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Library data is expressed primarily as text strings

From: Tom Baker <tbaker@tbaker.de>
Date: Sat, 3 Sep 2011 15:48:17 -0400
To: public-xg-lld <public-xg-lld@w3.org>
Message-ID: <20110903194817.GA11495@julius>
I found the point "Library data is expressed primarily as text strings" to be
vague as written, so I have sharpened the point [1] to emphasize the difference
between "unique alphanumeric strings" such as ISBNs and "display-oriented text"
such as "words and names".  Please read the following paragraph and raise a
flag if I have somehow "overinterpreted"...:

    Most information in library data is encoded as display-oriented text
    strings. Some of the resource identifiers used in library data are based on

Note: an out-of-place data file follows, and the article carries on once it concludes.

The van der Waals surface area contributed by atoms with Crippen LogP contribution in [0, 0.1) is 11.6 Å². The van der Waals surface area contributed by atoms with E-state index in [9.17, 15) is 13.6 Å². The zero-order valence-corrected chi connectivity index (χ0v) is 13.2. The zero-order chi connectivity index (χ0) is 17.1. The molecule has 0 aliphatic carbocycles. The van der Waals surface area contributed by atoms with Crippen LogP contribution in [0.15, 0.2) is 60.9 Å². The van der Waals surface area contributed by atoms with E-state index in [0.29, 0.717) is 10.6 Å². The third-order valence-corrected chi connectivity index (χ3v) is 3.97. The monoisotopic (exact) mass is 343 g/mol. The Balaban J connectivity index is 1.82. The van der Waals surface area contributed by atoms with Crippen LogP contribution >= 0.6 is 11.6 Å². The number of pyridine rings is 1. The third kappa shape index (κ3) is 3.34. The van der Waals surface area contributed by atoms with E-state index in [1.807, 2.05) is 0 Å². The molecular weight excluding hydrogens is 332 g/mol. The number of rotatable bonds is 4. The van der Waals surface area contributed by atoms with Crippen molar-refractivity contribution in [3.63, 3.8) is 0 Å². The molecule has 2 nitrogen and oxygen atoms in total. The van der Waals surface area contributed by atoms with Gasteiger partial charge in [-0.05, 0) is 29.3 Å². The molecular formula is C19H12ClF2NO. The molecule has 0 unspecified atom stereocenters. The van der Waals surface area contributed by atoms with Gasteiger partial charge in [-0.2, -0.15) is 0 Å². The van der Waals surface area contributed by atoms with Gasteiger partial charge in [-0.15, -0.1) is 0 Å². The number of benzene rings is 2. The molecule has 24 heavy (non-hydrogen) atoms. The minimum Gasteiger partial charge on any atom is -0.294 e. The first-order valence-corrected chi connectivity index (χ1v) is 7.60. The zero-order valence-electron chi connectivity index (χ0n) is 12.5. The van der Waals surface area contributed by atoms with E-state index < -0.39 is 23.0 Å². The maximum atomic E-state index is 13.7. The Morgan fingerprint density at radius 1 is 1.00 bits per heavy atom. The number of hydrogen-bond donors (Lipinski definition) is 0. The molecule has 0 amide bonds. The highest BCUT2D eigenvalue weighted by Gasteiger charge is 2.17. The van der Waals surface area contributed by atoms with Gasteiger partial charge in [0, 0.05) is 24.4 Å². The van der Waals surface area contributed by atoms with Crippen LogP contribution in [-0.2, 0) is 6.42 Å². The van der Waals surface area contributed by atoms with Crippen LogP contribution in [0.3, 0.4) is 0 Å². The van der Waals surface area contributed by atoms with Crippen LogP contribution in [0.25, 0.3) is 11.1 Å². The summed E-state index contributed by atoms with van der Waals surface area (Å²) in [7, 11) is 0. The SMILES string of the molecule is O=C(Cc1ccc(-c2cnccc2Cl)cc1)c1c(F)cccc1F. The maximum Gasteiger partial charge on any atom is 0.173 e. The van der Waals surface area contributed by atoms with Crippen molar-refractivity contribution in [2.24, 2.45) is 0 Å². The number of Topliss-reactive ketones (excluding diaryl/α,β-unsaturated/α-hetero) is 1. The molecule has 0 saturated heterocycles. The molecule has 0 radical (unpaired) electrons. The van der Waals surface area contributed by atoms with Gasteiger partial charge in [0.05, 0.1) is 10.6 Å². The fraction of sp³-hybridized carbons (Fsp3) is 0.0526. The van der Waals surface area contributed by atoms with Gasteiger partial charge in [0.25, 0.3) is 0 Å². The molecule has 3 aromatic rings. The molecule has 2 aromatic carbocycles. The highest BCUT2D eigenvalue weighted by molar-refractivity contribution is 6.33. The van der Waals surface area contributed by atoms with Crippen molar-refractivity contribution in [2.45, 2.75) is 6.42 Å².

unique alphanumeric strings, such as ISBNs for books, but most
    identification is done using words and names.  Some data fields in MARC
    records are coded uniquely, but there is no clear incentive to include
    these in all records as few of them are used for library-system functions.
    Some data fields, such as authority-controlled names and subjects, have
    associated records in separate files, and these records have identifiers
    that could be used to represent those entities in library metadata;
    however, the data formats in current use do not always support inclusion of
    these identifiers in records, so many of today's library systems do not
    properly support their use.

Note "authority-controlled" with hyphen.

Tom

[1] http://www.w3.org/2005/Incubator/lld/wiki/index.php?title=Draft_issues_page_take2&diff=6098&oldid=6090
Received on Saturday, 3 September 2011 19:48:47 GMT

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